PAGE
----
taunters, the Trojan rabbit, the Knights Who Say Ni, and even the fluffy bunny with sharp, nasty, pointed teeth. The show does an exceptionally clever job of encapsulating all of the film’s teasingly indelicate mayhem. But it does more than just add a few songs and throw it up onstage. With Spamalot, Idle has taken the opportunity to also spoof the traditions and excesses of Broadway musicals in general. Beginning with a small misunderstanding which results in a chorus of singers praising the country of Finland instead of England (“The Fisch Schlapping Dance”), the story skips back and forth between Arthur’s quest to find the Holy Grail (“Find Your Grail”) and his knights’ gradual discovery that they are actually characters in a Broadway play (“Twice in Every Show”). Arthur, portrayed with a playful sense of stiff, authoritarian befuddlement by Barry Martin, attempts to keep order with the help of his coconut-clapping servant Patsy (Erick Weiss, a comic delight) and the occasional assistance of the sassy, sexy Lady of the Lake (Taylor Bartolucci, whose strong voice was not served on opening night by some negligent attention to her mic volume). The knights are a motley crew. There’s Sir Lancelot (a hilarious Mark Bradbury, who dons an outrageous French accent when necessary), the preening Sir Galahad (Evan Atwood) and Sir Robin (Trevor Hoffman), who is frightened by everything except a good tune and stops the show with a second-act number titled “You Won’t Succeed on Broadway,” lamenting the absence of Jewish entertainers in Arthur’s merry band of misfits. Directed with confident, comic grace by Craig Miller, Spamalot is something completely different, as bracing and funny as a hit upside the head with a shovel. Rating (out of 5): ++++ ‘Spamalot’ runs Thursday–Sunday, Aug. 23–Sept. 22, at Sixth Street Playhouse. 52 W. Sixth St., Santa Rosa. Thursday–Saturday at 8pm; Sundays at 2 pm; Saturday matinees, Sept. 7, 14 and 21. $15–$35. 707.523.4185.


MISSION OUT OF CONTROL Sandra Bullock

stars in ‘Gravity,’ about a spacewalk gone awry.

Peak Season Fall brings smart films without the bombast

BY RICHARD VON BUSACK

F

rost is the on the pumpkin, geese are on the wing, the autumn clichés are in the newspaper and the cornucopia of cinema belches out some of its best offerings of the year.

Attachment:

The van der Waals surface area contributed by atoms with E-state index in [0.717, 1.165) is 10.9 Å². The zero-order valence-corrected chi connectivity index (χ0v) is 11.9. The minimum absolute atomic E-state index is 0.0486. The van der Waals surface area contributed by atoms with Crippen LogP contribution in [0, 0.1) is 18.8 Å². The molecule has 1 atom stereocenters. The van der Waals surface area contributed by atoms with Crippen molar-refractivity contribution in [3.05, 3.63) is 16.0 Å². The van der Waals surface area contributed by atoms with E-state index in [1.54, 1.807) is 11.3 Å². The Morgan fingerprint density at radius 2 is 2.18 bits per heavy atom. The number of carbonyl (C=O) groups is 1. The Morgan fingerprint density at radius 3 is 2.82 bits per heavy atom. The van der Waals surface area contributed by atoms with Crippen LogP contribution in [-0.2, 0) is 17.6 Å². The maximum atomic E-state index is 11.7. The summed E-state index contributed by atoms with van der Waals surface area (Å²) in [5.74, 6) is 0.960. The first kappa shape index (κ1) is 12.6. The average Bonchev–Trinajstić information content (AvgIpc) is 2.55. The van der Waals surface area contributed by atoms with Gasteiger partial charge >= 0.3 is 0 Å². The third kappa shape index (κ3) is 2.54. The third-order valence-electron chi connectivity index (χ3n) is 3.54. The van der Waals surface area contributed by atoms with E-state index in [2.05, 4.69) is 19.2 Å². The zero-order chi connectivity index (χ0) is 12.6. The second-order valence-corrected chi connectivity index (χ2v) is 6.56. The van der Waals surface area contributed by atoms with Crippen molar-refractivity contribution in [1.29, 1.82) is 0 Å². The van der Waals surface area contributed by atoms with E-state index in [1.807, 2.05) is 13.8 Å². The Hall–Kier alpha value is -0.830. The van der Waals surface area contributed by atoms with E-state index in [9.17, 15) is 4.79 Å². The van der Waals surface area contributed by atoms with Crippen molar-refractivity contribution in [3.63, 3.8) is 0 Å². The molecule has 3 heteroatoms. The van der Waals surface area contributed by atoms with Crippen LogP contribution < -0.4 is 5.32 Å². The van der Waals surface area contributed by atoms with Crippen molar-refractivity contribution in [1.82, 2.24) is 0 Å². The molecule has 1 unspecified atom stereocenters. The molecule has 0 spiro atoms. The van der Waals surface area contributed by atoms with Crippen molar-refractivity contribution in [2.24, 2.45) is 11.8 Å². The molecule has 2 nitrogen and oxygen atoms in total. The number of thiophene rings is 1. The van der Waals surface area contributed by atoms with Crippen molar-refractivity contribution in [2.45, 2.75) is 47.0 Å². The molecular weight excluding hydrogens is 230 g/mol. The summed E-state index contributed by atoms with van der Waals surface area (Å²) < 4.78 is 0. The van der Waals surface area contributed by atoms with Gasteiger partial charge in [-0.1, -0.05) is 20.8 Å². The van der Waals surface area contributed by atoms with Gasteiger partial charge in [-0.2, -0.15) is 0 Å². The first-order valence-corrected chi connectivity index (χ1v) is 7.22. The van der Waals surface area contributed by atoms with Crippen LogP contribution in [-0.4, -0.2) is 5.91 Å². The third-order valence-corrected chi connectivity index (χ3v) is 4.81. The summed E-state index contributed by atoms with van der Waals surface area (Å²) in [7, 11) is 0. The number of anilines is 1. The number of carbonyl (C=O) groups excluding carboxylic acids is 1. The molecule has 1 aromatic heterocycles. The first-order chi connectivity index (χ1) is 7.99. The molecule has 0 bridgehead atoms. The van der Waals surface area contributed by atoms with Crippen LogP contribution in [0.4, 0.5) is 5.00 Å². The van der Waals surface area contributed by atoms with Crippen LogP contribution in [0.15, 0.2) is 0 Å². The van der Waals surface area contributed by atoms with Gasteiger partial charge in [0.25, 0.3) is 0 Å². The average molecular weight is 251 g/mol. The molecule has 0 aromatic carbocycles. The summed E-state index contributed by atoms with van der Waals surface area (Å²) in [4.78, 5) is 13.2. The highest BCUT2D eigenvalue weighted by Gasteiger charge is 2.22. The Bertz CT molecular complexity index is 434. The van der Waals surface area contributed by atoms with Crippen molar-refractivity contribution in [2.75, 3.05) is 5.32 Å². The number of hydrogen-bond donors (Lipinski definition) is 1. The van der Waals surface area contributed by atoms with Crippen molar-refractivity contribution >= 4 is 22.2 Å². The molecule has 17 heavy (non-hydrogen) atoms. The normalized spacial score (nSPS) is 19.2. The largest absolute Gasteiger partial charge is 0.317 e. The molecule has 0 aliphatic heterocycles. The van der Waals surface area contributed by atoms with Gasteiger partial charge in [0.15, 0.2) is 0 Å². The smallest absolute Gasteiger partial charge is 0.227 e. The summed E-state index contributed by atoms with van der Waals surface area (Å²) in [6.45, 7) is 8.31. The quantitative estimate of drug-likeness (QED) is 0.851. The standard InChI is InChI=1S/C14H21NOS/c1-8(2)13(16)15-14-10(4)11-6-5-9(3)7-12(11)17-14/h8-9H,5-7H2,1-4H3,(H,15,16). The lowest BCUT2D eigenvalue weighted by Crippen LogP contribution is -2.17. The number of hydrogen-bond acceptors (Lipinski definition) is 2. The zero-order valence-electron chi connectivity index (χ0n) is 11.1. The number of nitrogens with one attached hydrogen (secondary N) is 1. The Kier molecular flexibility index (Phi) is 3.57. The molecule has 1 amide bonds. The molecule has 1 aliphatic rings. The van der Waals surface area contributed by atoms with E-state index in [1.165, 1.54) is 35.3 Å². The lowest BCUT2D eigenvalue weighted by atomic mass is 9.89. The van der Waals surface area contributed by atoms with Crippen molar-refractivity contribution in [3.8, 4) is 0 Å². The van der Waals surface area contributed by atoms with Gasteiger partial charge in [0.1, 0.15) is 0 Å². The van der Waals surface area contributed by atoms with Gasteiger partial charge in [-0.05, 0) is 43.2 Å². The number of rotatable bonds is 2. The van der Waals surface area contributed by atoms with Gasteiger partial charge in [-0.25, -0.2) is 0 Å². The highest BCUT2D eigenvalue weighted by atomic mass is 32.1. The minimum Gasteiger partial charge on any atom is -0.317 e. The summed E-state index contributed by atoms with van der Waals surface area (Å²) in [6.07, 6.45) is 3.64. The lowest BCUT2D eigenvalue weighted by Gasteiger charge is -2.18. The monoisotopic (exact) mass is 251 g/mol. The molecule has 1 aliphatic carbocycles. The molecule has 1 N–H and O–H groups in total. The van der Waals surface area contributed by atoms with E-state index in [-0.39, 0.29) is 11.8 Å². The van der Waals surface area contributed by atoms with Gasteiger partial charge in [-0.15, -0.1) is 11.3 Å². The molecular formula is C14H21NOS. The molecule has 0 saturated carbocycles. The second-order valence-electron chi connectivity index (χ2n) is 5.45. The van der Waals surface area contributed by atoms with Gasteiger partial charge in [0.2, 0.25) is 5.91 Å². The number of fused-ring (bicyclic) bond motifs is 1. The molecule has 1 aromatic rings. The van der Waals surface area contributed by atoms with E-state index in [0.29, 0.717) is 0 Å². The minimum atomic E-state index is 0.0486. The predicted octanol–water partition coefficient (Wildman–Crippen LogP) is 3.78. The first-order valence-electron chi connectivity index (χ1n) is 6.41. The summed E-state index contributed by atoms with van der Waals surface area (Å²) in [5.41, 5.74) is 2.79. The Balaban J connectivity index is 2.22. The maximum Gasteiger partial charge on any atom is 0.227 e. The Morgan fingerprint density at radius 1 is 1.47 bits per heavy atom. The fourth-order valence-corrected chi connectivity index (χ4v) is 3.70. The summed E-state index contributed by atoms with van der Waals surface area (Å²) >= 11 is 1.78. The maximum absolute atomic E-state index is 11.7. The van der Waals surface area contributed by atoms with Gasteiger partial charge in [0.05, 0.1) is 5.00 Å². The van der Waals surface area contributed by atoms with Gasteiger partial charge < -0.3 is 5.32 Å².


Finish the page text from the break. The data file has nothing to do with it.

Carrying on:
After the underwhelment of Europa Report, ‘Gravity’ (Oct. 4) looks like it’ll have significant punch. Once upon a time, critic Pauline Kael declared the deadly Gemini-kidnapping pre-titles of You Only Live Twice more exciting than 2001: A Space Odyssey. Director Alfonso Cuarón seems to agree there was something going on in that pretitle. Gravity is a technically startling, artistically excruciating version of the astronaut’s dilemma—stuck in a space walk from which he can’t return. The previews are unbearably tense, and Cuarón has already made some of the best movies of the past few years (Harry Potter and the Prisoner of Azkaban, Children of Men, Y Tu Mamá También). George Clooney and Sandra Bullock co-star. Destin Cretton’s ‘Short Term 12’ (fall) is already one of the most applauded films of the coming season. Brie Larson

plays a young counselor at a home for volatile foster kids. Cretton worked at such a home for a couple of years, and he won an award at Sundance in 2009 for the short version of this feature film. Highly anticipated: ‘Museum Hours’ (Sept. 20), Jem Cohen’s story of a friendship that carried out in Kuntshistorisches Museum, the 120-year-old Vienna gallery where the Hapsburgs put their treasures; the centuries of art are the backdrop to a tale of two lonely people at loose ends in that city. I adore writing about ‘Adore’ (Sept. 6), which, under its original title Two Mothers, got used as a punching bag at Sundance this year. There are a few reasons to tune out the adverse buzz. The director, Anne Fontaine, has shown wit and a gift for the erotic in the past. Two first-rate actresses are in the lead, Naomi Watts and Robin Wright. Adore has a Doris Lessing novella as its source and a Christopher Hampton script, and was apparently filmed with prime 35mm photography on the coast of New South Wales. At last, the subject matter: old female friends commence affairs with each other’s sons . . . Strange how something more ghastly would feel less ooky. ‘Machete Kills’ (Oct. 11) brings back ol’ rockface, Danny Trejo, and no more Mr. Politeness this time. Remakes of ‘Oldboy’ (Oct. 25) and ‘Carrie’ (Oct. 18) may, in the bigger scheme of things, only function as necessary in the sense that some producer’s son really needed ermine mudflaps for his Escalade. But I am interested in what aspects of race Spike Lee will bring to retelling Park Chanwook’s captivity thriller Oldboy, just as I’m curious to see what a female director (Kimberly Peirce) will bring to a new version of Carrie. And the superb Chloë Grace Moretz has the role of the hellbound Carrie White. The documentary ‘Inequality for All’ (Sept. 27) has Robert Reich, a familiar figure on the Sunday talk shows, delivering worrisome news about the growing gap between the hyper-rich and the working poor. Bill Condon’s ‘The Fifth Estate’ (Oct. 11) likely won’t help Julian Assange’s hurt feelings after We Steal Secrets, particularly since he’s being played by Benedict Cumberbatch—not the man to warm up one’s image.

A PURE GEM… GRACED WITH SPARKLING ACTING.” “

FROM THE WRITERS OF (500) DAYS OF SUMMER

© 2013 TSN VENTURES, LLC. ALL RIGHTS RESERVED.

EEXCLUSIVE XCLUSIVE ENGAGEMENTS ENGAGEMENTS

NOW N OW PLAYING PL AYI N G